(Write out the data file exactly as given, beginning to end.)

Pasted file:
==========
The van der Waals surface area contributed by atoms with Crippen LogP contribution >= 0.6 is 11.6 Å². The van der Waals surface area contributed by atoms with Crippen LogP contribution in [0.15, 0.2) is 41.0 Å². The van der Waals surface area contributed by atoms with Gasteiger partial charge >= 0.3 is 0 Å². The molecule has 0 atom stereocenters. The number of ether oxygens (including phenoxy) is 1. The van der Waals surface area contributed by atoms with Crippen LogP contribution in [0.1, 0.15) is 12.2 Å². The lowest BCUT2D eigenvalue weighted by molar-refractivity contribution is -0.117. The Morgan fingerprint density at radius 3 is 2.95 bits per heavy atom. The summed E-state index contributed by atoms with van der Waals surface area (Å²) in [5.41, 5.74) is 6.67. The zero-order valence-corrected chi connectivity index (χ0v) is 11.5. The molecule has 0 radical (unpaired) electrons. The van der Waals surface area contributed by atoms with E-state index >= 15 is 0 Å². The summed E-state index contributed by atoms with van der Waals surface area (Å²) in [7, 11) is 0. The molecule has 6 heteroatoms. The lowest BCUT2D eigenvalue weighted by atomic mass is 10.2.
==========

The van der Waals surface area contributed by atoms with Crippen LogP contribution >= 0.6 is 11.6 Å². The van der Waals surface area contributed by atoms with Crippen LogP contribution in [0.15, 0.2) is 41.0 Å². The van der Waals surface area contributed by atoms with Gasteiger partial charge >= 0.3 is 0 Å². The molecule has 0 atom stereocenters. The number of ether oxygens (including phenoxy) is 1. The van der Waals surface area contributed by atoms with Crippen LogP contribution in [0.1, 0.15) is 12.2 Å². The lowest BCUT2D eigenvalue weighted by molar-refractivity contribution is -0.117. The Morgan fingerprint density at radius 3 is 2.95 bits per heavy atom. The summed E-state index contributed by atoms with van der Waals surface area (Å²) in [5.41, 5.74) is 6.67. The zero-order valence-corrected chi connectivity index (χ0v) is 11.5. The molecule has 0 radical (unpaired) electrons. The van der Waals surface area contributed by atoms with E-state index >= 15 is 0 Å². The summed E-state index contributed by atoms with van der Waals surface area (Å²) in [7, 11) is 0. The molecule has 6 heteroatoms. The lowest BCUT2D eigenvalue weighted by atomic mass is 10.2.